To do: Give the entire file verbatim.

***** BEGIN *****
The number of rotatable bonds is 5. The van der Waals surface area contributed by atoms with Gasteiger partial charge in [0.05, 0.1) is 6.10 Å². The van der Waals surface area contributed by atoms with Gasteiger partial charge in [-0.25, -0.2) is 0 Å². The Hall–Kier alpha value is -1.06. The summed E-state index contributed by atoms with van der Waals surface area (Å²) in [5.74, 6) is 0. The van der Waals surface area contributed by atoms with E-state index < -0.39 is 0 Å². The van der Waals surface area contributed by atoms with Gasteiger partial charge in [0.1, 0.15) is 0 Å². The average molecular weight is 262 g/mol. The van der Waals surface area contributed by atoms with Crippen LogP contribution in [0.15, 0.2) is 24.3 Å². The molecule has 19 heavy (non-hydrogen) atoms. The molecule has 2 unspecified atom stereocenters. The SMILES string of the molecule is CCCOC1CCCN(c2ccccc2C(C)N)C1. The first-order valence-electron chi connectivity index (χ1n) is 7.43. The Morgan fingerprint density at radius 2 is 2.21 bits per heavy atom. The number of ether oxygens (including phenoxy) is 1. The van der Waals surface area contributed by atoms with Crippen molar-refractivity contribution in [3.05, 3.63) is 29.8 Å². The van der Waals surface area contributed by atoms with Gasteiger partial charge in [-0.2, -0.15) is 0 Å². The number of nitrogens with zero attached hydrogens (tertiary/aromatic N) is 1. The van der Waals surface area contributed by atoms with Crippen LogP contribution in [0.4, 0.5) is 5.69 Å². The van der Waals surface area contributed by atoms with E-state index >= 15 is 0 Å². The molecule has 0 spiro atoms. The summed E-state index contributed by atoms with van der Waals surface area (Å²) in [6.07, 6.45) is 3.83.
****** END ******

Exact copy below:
The number of rotatable bonds is 5. The van der Waals surface area contributed by atoms with Gasteiger partial charge in [0.05, 0.1) is 6.10 Å². The van der Waals surface area contributed by atoms with Gasteiger partial charge in [-0.25, -0.2) is 0 Å². The Hall–Kier alpha value is -1.06. The summed E-state index contributed by atoms with van der Waals surface area (Å²) in [5.74, 6) is 0. The van der Waals surface area contributed by atoms with E-state index < -0.39 is 0 Å². The van der Waals surface area contributed by atoms with Gasteiger partial charge in [0.1, 0.15) is 0 Å². The average molecular weight is 262 g/mol. The van der Waals surface area contributed by atoms with Crippen LogP contribution in [0.15, 0.2) is 24.3 Å². The molecule has 19 heavy (non-hydrogen) atoms. The molecule has 2 unspecified atom stereocenters. The SMILES string of the molecule is CCCOC1CCCN(c2ccccc2C(C)N)C1. The first-order valence-electron chi connectivity index (χ1n) is 7.43. The Morgan fingerprint density at radius 2 is 2.21 bits per heavy atom. The number of ether oxygens (including phenoxy) is 1. The van der Waals surface area contributed by atoms with Crippen molar-refractivity contribution in [3.05, 3.63) is 29.8 Å². The van der Waals surface area contributed by atoms with Gasteiger partial charge in [-0.2, -0.15) is 0 Å². The number of nitrogens with zero attached hydrogens (tertiary/aromatic N) is 1. The van der Waals surface area contributed by atoms with Crippen LogP contribution in [0.4, 0.5) is 5.69 Å². The van der Waals surface area contributed by atoms with E-state index >= 15 is 0 Å². The molecule has 0 spiro atoms. The summed E-state index contributed by atoms with van der Waals surface area (Å²) in [6.07, 6.45) is 3.83.